New York state’s top financial officials have joined the growing chorus of regulators and business leaders calling on banks to work with the legal cannabis industry.
Many financial institutions remain wary of possible sanctions for servicing businesses considered federally illegal.
Earlier this month, New York’s Department of Financial Services issued new guidance to encourage state-chartered banks and credit unions to provide access to financial services.
The 10-page memo – directed to the chief executive officers of those institutions – calls the cannabis industry’s banking woes an urgent issue and outlines top safety and regulatory challenges, including:
- “Forcing medical marijuana and industrial hemp businesses to operate solely with cash creates a public safety issue, as cash intensive businesses and their suppliers, employees and customers become targets for criminals.”
- “Large amounts of cash distributed outside the regulated banking system is unacceptable and creates risks to the companies and their employees and business partners … New York must act.”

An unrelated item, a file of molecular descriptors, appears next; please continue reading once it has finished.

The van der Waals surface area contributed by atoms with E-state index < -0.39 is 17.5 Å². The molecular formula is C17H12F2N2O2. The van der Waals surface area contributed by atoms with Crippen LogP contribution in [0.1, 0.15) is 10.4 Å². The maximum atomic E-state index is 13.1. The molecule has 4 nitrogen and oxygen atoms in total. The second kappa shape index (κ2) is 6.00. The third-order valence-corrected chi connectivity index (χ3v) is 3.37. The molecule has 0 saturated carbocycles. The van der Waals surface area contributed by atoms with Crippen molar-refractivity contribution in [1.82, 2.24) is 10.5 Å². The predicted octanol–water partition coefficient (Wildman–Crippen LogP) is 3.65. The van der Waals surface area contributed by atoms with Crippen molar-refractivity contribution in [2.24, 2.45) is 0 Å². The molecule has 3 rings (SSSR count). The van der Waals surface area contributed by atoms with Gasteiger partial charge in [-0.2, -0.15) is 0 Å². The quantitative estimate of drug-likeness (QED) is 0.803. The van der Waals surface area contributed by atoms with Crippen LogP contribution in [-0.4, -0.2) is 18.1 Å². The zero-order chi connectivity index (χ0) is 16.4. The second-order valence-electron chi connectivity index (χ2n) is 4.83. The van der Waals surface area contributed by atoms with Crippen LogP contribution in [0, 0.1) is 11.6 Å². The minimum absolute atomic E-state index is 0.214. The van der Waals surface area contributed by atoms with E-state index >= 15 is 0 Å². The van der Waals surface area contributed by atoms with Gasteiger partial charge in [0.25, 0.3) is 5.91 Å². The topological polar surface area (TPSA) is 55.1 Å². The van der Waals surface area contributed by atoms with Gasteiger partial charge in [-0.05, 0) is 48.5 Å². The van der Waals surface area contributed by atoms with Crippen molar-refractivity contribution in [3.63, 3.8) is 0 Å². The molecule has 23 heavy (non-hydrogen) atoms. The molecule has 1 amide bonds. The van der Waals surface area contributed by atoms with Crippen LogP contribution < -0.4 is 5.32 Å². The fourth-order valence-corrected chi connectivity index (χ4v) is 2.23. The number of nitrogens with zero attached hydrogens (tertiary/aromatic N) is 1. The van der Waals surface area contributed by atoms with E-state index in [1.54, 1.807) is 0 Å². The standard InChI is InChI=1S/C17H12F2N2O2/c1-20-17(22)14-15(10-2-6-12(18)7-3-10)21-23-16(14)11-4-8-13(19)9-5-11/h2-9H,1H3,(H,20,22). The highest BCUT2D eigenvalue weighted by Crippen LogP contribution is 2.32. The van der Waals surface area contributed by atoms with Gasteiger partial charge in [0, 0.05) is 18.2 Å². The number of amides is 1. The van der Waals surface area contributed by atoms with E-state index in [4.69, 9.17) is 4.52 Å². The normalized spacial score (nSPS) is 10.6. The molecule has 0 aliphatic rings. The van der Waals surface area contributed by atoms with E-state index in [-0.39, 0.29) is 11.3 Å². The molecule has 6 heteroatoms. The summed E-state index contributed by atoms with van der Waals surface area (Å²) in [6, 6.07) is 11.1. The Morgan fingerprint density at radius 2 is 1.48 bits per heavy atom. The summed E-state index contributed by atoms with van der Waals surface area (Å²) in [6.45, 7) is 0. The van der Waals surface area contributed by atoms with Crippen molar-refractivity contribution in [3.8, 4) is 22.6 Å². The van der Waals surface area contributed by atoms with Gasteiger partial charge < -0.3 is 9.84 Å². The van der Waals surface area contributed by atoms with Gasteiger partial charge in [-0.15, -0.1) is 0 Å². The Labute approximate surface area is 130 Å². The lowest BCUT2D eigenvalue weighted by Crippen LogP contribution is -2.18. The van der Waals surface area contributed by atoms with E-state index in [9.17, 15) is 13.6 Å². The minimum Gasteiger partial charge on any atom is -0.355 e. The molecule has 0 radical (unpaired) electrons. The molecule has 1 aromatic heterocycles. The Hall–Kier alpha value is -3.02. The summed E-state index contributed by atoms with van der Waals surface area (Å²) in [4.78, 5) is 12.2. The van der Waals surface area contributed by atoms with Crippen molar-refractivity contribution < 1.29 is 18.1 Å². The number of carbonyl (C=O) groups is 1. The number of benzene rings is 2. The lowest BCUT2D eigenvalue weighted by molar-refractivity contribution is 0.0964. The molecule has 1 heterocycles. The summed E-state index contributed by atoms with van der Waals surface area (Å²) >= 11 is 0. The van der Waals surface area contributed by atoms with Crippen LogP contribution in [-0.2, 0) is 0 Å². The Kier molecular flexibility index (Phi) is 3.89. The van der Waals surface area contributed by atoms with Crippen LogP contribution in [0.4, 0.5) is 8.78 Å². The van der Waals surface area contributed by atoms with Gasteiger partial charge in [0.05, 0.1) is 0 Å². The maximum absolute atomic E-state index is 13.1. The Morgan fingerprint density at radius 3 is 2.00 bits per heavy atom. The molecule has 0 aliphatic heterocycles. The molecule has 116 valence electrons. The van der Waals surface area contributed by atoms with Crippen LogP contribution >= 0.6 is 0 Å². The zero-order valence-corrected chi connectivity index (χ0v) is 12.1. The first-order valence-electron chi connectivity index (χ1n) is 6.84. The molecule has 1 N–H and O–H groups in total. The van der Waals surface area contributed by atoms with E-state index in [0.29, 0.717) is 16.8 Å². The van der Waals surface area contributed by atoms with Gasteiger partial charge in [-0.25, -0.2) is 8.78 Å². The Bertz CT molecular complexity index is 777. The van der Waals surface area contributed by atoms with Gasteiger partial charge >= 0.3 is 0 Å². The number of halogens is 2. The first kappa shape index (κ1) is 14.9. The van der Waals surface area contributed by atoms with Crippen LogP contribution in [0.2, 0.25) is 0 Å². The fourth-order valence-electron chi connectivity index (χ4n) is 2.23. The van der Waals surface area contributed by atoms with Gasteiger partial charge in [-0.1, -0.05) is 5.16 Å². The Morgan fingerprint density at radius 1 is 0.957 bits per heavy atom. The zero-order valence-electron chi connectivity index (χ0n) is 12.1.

Under the new guidance, New York says its Department of Financial Services will not sanction any state-chartered bank or credit union that offers services to a New York-based medical cannabis firm, as long as that institution is compliant with:
- The guidance provided by the 2013 Department of Justice memo from then-Deputy Attorney General James Cole.
- The 2014 Financial Crimes Enforcement Network (FinCEN) guidance.
- New York laws and regulations.
As more states legalize marijuana, regulators and lawmakers have scrambled to address banking issues.
But officials within the banking industry continue to argue that state-based solutions won’t move the needle.
“We do have many banks that have an interest in banking these businesses,” James Thurston, a spokesman for the Ohio Bankers League, told Marijuana Business Daily in June.
“But as long as there remains this conflict with federal policy, they remain very reticent to go near marijuana businesses because there is just too much risk and work.”